Indianization of the civil services in British India, 1858-1935
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Indianization of the civil services in British India, 1858-1935

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Published by Manak Publications in New Delhi .
Written in English

Subjects:

Places:

  • India

Subjects:

  • Civil service -- India -- History.,
  • India -- Politics and government -- 20th century.

Book details:

Edition Notes

Includes bibliographical references (p. [255]-268) and index.

StatementMalti Sharma.
Classifications
LC ClassificationsJQ224 .S47 2001
The Physical Object
Paginationvi, 272 p. ;
Number of Pages272
ID Numbers
Open LibraryOL4004032M
ISBN 108178270153
LC Control Number2001357911

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Malti Sharma is the author of Indianization Of The Civil Services In British India, ( avg rating, 0 ratings, 0 reviews, published ). In the Indian Army of the British Raj, the officer corps was “reserved for the governing race”— in other words, the British. Only in , a mere thirty years before India won its freedom, did the Raj permit Indians into the Army’s officer corps, thus slowly beginning its Indianization.5/5(1). The Indian Civil Service was a tiny administrative elite, never more than twelve hundred in number and, until the twentieth century, overwhelmingly British in composition. It was composed of those officers appointed under Section XXXII of the Government of India Act of to posts reserved for them alone. SAMAJSHASTRA KA BHARTIYAKARAN (Indianization of Sociology) (Hindi) (In Hindi) by Ashok Kumar Kaul and a great selection of related books, art and collectibles available now at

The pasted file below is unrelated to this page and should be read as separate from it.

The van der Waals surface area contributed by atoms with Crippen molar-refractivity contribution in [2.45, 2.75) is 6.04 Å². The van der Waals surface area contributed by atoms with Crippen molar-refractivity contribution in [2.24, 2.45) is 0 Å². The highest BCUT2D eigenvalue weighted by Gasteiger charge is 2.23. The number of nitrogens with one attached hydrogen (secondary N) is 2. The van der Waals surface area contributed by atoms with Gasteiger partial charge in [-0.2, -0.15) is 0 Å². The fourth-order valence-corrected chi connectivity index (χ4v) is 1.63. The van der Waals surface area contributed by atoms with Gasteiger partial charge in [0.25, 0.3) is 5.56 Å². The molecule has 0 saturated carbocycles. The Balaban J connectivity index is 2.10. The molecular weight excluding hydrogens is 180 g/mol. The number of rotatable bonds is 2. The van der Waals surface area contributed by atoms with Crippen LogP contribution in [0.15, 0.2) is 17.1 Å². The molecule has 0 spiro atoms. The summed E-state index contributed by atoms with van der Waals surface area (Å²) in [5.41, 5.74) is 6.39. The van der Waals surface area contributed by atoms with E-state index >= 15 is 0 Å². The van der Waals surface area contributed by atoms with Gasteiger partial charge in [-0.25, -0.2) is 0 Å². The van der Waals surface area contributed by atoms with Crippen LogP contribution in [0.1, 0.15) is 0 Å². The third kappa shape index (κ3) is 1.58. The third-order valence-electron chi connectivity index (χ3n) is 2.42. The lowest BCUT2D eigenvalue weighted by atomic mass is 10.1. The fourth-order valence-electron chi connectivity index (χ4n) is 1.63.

"Indianization of Civil Services in British India: written on the basis of original sources of records. The publication comprises 12 chapters and every chapter focuses separately on problems that Indians faced in various fields i.e. social, economical, political, financial and educational, etc. Indianisation of British colonial bureaucracy was an Indianisation process introduced in the later period of British India whereby Indian officers were promoted to more senior positions in government services, formerly reserved for Europeans. In the Indian police, the rank of Deputy Superintendent was introduced to prepare Indian officers for promotion to higher rank. In the armed forces, the process referred to the replacement of British officers by Indians. Bipan Chandra is a renowned author and historian from India. Apart from this book, Chandra has written a number of other books, and they include Essays on Colonialism, The Epic Struggle, Communalism in Modern India, The Rise And Growth Of Economic Nationalism In India: Economic Policies Of Indian National Leadership, Indian National Movement: The Long Term Dynamics, and In The Name Of. List of Various Educational Committees during British India” that helps students to prepare examinations like UPSC, SSC, State Services, NDA, CDS, and Railways etc.

After the Government of India Act of , the higher civil service in India came to be known as the Indian Civil Services (ICS). The Indian Civil Services Act of provided that certain posts under the Government of India were to be reserved for persons who had been a resident of India . Greek, Latin and the Indian Civil Service. January ; Indianization of the Civil Services in British India () () Indianization of the Civil Services in British India ( Author: Phiroze Vasunia. Indian Civil Service and Category: Administrators in British India Wikipedia; The Civil and Military Patronage of the East India Company, by John Michael Bourne PhD thesis, University of Leicester.; India Office Records Civil Service sources British Library; Guide to India Office Records relating to Central Asia explains the role of the Political and Secret Department. Potter, David C. "Manpower Shortage and the End of Colonialism: The Case of Indian Civil Service," Modern Asian Studies, (Jan ) 7#1 pp 47–73 in JSTOR; Sharma, Malti. Indianization of the civil services in British India, – () Thakur, R.N. The All India services.